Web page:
The frame and huge foundation of the earth —” in the second and the subsequent quartos, the line by the negligence of the compositor was exhibited without the word huge: “ The frame and foundation of the earth" and the editor of the folio, finding the metre imperfect, supplied it by reading,

" The frame and the foundation of the earth.” Another line in Act 1, sc. ult. is thus exhibited in the quarto, 1598:

“But that the earthy and cold hand of death " Earth being printed instead of eurthy, in the next and the subsequent quarto copies, the editor of the folio amended the line thus:

“ But that the earth and the cold hand of death." Aguin, in the preceding scene, we find in the first copy,

“I was not born a yielder, thou proud Scot." instead of which, in the fifth quarto, 1613, we have

“I was not born to yield, thou proud Scot.” This being the copy that was used by the editor of the folio, instead of examining the most ancient impression, he corrected the error according to his own fancy, and probably while the work was passing through the press, by reading

“I was not born to yield, thou huughty Scot.” In Romeo and Juliet, Juliet says to her Nurse,

“In faith, I am sorry that thou art not well.” and this line in the first folio being corruptly exhibited

“In faith, I am sorry that thou art so well.” the editor of the second folio, to obtain some sense, printed

“In faith, I am sorry that thou art so ill." In the quarto copy of the same play, published in 1599, we find

O happy dagger, “ This is thy sheath; there rust, and let me die.” In the next quarto, 1609, the last line is thus represented:

'Tis is thy sheath,” &c.” The editor of the folio, seeing that this was manifestly wrong, absurdly corrected the error thus:

“ 'Tis in thy sheath; there rust, and let me die." Again, in the same play, quarto, 1599, mishav'd being corruptly printed for misbehav’d,

“ But like a mishav'd and sullen wench" the editor of the first folio, to obtain something like sense, reads

“But like a mishap'd and sullen wench." and instead of this, the editor of the second folio, for the sake of metre, gives us

“But like a mishap'd and a sullen wench —" Again, in the first scene of King Richard III, quarto, 1597, we find this line:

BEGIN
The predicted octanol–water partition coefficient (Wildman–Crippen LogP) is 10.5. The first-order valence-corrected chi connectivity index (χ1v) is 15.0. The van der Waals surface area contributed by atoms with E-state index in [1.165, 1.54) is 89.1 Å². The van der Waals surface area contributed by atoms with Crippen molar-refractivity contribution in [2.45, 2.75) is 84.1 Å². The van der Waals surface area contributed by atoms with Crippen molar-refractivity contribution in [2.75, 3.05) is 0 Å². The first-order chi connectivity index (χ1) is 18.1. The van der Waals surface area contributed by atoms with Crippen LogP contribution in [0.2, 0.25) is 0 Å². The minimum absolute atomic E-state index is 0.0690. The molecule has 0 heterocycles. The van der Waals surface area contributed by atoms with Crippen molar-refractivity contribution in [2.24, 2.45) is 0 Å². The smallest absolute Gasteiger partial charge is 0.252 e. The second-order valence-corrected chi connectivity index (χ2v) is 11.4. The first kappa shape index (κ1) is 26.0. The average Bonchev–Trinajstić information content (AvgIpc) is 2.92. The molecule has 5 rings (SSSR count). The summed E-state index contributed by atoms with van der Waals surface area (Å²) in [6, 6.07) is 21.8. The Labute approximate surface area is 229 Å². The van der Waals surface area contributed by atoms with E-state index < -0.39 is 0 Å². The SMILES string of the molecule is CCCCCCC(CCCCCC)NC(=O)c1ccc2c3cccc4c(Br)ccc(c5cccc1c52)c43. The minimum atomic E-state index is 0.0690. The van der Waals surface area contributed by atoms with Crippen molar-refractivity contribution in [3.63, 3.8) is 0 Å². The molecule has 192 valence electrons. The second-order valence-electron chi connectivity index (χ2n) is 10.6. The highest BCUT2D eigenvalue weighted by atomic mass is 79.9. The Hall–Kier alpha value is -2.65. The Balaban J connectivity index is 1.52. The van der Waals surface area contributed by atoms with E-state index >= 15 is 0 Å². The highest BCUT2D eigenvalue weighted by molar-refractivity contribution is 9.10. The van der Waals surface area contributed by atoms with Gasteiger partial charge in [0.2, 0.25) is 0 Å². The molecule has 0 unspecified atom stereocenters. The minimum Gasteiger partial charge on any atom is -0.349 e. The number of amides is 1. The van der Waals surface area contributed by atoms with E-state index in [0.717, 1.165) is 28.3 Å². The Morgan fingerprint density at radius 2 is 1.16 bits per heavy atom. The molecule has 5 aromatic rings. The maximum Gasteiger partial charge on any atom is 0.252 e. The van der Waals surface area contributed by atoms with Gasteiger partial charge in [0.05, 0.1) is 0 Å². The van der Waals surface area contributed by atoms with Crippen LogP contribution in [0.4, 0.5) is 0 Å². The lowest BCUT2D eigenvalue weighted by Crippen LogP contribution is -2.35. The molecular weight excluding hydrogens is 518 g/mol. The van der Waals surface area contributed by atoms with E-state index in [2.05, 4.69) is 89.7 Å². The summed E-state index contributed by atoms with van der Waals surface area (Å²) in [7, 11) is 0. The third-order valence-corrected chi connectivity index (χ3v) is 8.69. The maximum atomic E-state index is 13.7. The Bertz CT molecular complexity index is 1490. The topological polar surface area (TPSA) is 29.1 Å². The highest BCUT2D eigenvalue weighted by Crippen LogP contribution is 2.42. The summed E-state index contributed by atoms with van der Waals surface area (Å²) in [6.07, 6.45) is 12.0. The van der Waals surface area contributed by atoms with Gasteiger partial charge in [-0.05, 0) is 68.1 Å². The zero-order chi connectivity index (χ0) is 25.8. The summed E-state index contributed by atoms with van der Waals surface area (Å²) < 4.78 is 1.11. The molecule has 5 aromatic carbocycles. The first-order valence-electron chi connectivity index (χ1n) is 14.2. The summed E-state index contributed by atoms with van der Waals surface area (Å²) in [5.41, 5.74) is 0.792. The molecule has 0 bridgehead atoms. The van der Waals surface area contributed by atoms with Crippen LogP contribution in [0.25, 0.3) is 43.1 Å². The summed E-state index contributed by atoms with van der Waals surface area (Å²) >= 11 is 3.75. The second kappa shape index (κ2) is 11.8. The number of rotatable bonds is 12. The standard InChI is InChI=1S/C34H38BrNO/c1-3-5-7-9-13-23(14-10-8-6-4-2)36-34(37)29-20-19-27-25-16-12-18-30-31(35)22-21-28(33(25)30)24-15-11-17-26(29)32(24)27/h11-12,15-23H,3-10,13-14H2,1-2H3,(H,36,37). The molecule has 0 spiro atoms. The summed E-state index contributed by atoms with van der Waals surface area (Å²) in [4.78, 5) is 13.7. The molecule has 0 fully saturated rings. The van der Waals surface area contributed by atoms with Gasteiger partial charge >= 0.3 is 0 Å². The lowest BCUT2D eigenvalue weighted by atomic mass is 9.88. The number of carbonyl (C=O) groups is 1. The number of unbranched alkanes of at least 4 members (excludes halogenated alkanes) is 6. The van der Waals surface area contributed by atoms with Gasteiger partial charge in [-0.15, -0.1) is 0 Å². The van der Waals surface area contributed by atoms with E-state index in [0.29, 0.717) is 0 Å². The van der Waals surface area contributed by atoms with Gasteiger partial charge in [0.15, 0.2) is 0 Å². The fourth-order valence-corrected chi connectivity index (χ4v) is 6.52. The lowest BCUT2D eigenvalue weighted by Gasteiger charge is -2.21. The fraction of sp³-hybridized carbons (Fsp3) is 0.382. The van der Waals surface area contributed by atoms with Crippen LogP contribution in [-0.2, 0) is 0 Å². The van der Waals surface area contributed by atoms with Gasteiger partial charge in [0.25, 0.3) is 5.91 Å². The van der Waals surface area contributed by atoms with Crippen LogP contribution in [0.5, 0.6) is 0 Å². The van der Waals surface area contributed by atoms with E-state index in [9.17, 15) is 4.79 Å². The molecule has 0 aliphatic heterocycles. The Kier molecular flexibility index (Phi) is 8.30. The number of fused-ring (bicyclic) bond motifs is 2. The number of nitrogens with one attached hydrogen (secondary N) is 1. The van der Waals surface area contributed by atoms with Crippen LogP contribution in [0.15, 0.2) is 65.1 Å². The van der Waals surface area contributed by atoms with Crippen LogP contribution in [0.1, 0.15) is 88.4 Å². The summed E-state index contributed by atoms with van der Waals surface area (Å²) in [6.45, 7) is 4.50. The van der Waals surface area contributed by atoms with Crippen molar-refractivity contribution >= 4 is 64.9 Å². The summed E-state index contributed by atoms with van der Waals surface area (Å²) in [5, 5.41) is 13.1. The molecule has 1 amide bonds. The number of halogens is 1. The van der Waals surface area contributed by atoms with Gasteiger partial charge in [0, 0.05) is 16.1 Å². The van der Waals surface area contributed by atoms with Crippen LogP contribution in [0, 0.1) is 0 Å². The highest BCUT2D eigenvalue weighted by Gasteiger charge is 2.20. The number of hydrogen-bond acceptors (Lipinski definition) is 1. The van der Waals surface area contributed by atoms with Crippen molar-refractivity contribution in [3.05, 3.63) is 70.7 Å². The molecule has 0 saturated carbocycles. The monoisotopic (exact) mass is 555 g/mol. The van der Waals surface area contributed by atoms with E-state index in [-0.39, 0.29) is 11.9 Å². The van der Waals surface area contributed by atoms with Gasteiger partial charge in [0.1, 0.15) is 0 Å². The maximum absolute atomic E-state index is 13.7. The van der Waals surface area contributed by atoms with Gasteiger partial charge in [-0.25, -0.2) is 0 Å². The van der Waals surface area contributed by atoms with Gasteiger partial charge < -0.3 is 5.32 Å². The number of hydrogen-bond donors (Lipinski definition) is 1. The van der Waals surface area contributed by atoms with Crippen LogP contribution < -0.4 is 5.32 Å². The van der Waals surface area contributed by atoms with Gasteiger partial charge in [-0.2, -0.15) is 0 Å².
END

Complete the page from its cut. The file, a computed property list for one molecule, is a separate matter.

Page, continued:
“That tempers him to this extremity." In the next quarto, and all subsequent, tempts is corruptly printed instead of tempers. The line then wanting a syllable, the editor of the folio printed it thus:

“That tempts him to this harsh extremity." Not to weary my reader, I shall add but two more instances, from Romeo and Juliet:

“ Away to heaven, respective lenity,

“ And fire-ey'd fury be my conduct now!" says Romeo, when provoked by the appearance of his rival. Instead of this, which is the reading of the quarto, 1597, the line, in the quarto, 1599, is thus corruptly exhibited:

“And fire end fury be my conduct now!" In the subsequent quarto copy and was substituted for end; and accordingly in the folio the poet's fine imagery is entirely lost, and Romeo exclaims,

And fire and fury be my conduct now!" The other instance in the same play is not less remarkable. In the quarto, 1599, the Friar, addressing Romeo, is made to say,

" Thou puts up thy fortune, and thy love." The editor of the folio perceiving here a gross corruption, substituted these words:

“Thou puttest up thy fortune, and thy love;" not perceiving that up was a misprint for upon, and puts for pouts, (which according to the ancient mode was written instead of powt'st,) as he would have found by looking into another copy without a date, and as he might have conjectured from the corresponding line in the original play printed in 1597, had he ever examined it:

“ Thou frown'st upon thy fate, that smiles on thee.” So little known indeed was the value of the early impressions of books, (not revised or corrected by their authors) that King Charles the First, though a great admirer of our poet, was con. tented with the second folio edition of his plays, unconscious of the numerous misrepresentations and interpolations by which every page of that copy is disfigured; and in a volume of the quarto plays of Beaumont and Fletcher, which formerly be. longed to that king, and is now in my collection, I did not find a single first impression. In like manner, Sir William D'Avenant when he made his alteration of the play of Macbeth, appears to have used the third folio printed in 1664.*